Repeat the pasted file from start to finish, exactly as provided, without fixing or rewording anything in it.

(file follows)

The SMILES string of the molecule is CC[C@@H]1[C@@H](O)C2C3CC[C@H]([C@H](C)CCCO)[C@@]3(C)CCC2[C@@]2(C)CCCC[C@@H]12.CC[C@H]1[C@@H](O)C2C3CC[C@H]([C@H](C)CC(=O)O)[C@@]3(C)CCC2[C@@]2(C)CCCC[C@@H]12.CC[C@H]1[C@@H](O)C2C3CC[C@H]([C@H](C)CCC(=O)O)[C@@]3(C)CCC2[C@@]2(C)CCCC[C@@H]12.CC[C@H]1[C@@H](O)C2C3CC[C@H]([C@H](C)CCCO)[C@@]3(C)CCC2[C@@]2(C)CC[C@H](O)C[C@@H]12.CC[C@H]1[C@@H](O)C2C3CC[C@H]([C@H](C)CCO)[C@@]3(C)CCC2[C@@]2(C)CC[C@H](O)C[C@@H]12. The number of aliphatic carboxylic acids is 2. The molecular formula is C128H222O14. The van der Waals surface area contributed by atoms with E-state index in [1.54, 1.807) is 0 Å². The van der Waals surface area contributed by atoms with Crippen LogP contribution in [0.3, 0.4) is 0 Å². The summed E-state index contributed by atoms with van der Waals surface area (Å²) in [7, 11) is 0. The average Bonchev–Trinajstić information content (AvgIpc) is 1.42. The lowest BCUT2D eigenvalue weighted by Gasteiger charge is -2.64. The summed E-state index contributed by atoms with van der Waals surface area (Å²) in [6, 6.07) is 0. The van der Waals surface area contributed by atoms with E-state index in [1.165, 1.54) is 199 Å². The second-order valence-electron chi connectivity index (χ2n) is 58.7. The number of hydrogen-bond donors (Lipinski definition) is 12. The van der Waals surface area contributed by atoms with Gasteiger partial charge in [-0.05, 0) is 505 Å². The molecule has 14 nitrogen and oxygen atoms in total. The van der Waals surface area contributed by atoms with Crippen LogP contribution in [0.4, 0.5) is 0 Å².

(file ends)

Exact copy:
The SMILES string of the molecule is CC[C@@H]1[C@@H](O)C2C3CC[C@H]([C@H](C)CCCO)[C@@]3(C)CCC2[C@@]2(C)CCCC[C@@H]12.CC[C@H]1[C@@H](O)C2C3CC[C@H]([C@H](C)CC(=O)O)[C@@]3(C)CCC2[C@@]2(C)CCCC[C@@H]12.CC[C@H]1[C@@H](O)C2C3CC[C@H]([C@H](C)CCC(=O)O)[C@@]3(C)CCC2[C@@]2(C)CCCC[C@@H]12.CC[C@H]1[C@@H](O)C2C3CC[C@H]([C@H](C)CCCO)[C@@]3(C)CCC2[C@@]2(C)CC[C@H](O)C[C@@H]12.CC[C@H]1[C@@H](O)C2C3CC[C@H]([C@H](C)CCO)[C@@]3(C)CCC2[C@@]2(C)CC[C@H](O)C[C@@H]12. The number of aliphatic carboxylic acids is 2. The molecular formula is C128H222O14. The van der Waals surface area contributed by atoms with E-state index in [1.54, 1.807) is 0 Å². The van der Waals surface area contributed by atoms with Crippen LogP contribution in [0.3, 0.4) is 0 Å². The summed E-state index contributed by atoms with van der Waals surface area (Å²) in [7, 11) is 0. The average Bonchev–Trinajstić information content (AvgIpc) is 1.42. The lowest BCUT2D eigenvalue weighted by Gasteiger charge is -2.64. The summed E-state index contributed by atoms with van der Waals surface area (Å²) in [6, 6.07) is 0. The van der Waals surface area contributed by atoms with E-state index in [1.165, 1.54) is 199 Å². The second-order valence-electron chi connectivity index (χ2n) is 58.7. The number of hydrogen-bond donors (Lipinski definition) is 12. The van der Waals surface area contributed by atoms with Gasteiger partial charge in [-0.05, 0) is 505 Å². The molecule has 14 nitrogen and oxygen atoms in total. The van der Waals surface area contributed by atoms with Crippen LogP contribution in [0.4, 0.5) is 0 Å².